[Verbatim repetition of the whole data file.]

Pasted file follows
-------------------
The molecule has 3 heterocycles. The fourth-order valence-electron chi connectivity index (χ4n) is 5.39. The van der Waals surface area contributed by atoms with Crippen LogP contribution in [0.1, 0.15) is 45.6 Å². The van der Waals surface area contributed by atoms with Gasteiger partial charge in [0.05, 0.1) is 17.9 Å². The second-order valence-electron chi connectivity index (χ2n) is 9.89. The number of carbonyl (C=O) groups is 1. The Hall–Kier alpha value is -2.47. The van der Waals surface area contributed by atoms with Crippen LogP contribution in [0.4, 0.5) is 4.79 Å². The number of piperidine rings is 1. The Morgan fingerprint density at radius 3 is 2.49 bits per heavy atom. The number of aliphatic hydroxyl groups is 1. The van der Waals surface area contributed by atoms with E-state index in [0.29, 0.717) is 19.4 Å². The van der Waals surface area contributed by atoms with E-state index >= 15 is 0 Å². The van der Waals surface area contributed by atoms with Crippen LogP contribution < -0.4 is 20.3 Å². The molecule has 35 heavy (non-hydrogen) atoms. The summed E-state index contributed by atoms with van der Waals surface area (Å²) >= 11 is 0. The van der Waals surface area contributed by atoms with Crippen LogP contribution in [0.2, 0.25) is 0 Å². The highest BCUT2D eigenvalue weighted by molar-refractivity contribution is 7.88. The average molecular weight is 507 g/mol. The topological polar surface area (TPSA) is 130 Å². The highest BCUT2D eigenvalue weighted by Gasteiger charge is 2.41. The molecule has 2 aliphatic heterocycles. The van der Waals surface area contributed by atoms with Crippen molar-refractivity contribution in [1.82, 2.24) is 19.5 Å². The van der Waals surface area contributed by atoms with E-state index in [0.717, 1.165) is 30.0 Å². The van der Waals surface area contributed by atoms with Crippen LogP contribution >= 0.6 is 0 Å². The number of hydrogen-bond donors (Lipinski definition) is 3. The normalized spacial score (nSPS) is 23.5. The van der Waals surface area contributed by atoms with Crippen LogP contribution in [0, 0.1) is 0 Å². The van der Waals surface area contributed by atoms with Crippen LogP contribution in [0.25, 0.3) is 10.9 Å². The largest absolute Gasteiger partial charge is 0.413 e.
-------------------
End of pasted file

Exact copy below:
The molecule has 3 heterocycles. The fourth-order valence-electron chi connectivity index (χ4n) is 5.39. The van der Waals surface area contributed by atoms with Crippen LogP contribution in [0.1, 0.15) is 45.6 Å². The van der Waals surface area contributed by atoms with Gasteiger partial charge in [0.05, 0.1) is 17.9 Å². The second-order valence-electron chi connectivity index (χ2n) is 9.89. The number of carbonyl (C=O) groups is 1. The Hall–Kier alpha value is -2.47. The van der Waals surface area contributed by atoms with Crippen LogP contribution in [0.4, 0.5) is 4.79 Å². The number of piperidine rings is 1. The Morgan fingerprint density at radius 3 is 2.49 bits per heavy atom. The number of aliphatic hydroxyl groups is 1. The van der Waals surface area contributed by atoms with E-state index in [0.29, 0.717) is 19.4 Å². The van der Waals surface area contributed by atoms with E-state index >= 15 is 0 Å². The van der Waals surface area contributed by atoms with Crippen LogP contribution < -0.4 is 20.3 Å². The molecule has 35 heavy (non-hydrogen) atoms. The summed E-state index contributed by atoms with van der Waals surface area (Å²) >= 11 is 0. The van der Waals surface area contributed by atoms with Crippen LogP contribution in [0.2, 0.25) is 0 Å². The highest BCUT2D eigenvalue weighted by molar-refractivity contribution is 7.88. The average molecular weight is 507 g/mol. The topological polar surface area (TPSA) is 130 Å². The highest BCUT2D eigenvalue weighted by Gasteiger charge is 2.41. The molecule has 2 aliphatic heterocycles. The van der Waals surface area contributed by atoms with Crippen molar-refractivity contribution in [1.82, 2.24) is 19.5 Å². The van der Waals surface area contributed by atoms with E-state index in [0.717, 1.165) is 30.0 Å². The van der Waals surface area contributed by atoms with Crippen LogP contribution >= 0.6 is 0 Å². The number of hydrogen-bond donors (Lipinski definition) is 3. The normalized spacial score (nSPS) is 23.5. The van der Waals surface area contributed by atoms with Crippen LogP contribution in [0, 0.1) is 0 Å². The van der Waals surface area contributed by atoms with Crippen LogP contribution in [0.25, 0.3) is 10.9 Å². The largest absolute Gasteiger partial charge is 0.413 e.